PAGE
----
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Discussion Starter #1 (Edited)
Hello old friends.

If the plan holds together, Bob Fernald of Austin will trailer out my latest acquisition, his long-dormant project, 10204 01488. His story of this car is like many Texan stories, which awards the telling more than the veracity. That doesn't matter. There's enough documented history here to make this a project I simply had to do.

I've known Bob since the early 70s, although I suspect I remember him better than he remembers me. I was the parts manager at the Houston Alfa dealer, and later at BAP/Geon Imported Auto Parts. Bob bought some stuff from me, but his connection was far more with Joe Locario than some hourly guy working the counter. Bob owned Zap Garage in Austin, and later was the Alfa dealer in that, then much smaller, city.

When I got offered a traveling job with BAP, I offered my 102 for sale, and Bob shot over from Austin for a look. He was really thrilled at the fresh paint, engine, and tires, but then he took the trouble to look underneath. Did I say the car and I were in Houston? I was very young, and had never experienced rust on a car, but Bob was smart enough to divert his eyes and back away. I later sold the car to a Viet Nam vet recently returned home, and wanting to replace the 102 his parents had sold out from under him while he was away killing Commies for Christ.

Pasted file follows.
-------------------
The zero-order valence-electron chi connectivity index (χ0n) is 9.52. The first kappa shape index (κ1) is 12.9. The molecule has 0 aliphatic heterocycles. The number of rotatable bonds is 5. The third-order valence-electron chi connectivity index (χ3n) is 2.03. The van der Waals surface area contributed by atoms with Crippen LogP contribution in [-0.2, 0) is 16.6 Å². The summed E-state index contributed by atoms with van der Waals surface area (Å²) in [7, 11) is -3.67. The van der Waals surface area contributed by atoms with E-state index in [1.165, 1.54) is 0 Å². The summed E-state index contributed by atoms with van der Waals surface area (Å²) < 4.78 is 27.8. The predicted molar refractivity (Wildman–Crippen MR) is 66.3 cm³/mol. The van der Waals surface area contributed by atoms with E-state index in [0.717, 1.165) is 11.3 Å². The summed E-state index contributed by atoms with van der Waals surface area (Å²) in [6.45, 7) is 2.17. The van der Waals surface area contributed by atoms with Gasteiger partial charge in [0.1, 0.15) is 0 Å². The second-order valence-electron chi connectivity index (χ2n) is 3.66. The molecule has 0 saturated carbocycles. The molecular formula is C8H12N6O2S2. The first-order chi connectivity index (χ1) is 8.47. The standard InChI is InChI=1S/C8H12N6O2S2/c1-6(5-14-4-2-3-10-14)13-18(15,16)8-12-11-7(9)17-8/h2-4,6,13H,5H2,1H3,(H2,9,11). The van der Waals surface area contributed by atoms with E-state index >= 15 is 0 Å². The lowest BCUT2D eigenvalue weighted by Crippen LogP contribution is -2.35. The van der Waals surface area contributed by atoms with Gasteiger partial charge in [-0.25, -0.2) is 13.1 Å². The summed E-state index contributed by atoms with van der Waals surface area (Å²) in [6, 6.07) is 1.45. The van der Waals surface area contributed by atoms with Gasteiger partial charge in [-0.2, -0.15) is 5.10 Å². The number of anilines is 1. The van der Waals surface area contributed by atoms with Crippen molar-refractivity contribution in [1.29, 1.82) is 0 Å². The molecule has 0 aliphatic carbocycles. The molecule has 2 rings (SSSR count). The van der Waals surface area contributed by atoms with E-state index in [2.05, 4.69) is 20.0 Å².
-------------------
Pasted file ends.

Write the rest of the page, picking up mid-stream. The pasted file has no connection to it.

I got rid of my two remaining Alfas in the late 70s and early 80s, expecting never to return. Both of my regular readers on the BB will acknowledge that personal discipline and impulse control are not my strong suits.

After declining my car, Bob looked around, and found 1488. His version of the story, plus the documents in the folder, suggest an American, J. W. Persohn, bought the car in Belgium, in 1964, probably as the second owner. The seller was Firma Olieslaeger, which sounds like a used car dealership. Mr. Persohn then (according to the story) drove the car to Italy where he married his fiancee, traveled around Europe, and shipped it back to Houston in 1965, where he went to work at NASA shipping lucky stiffs up to the moon.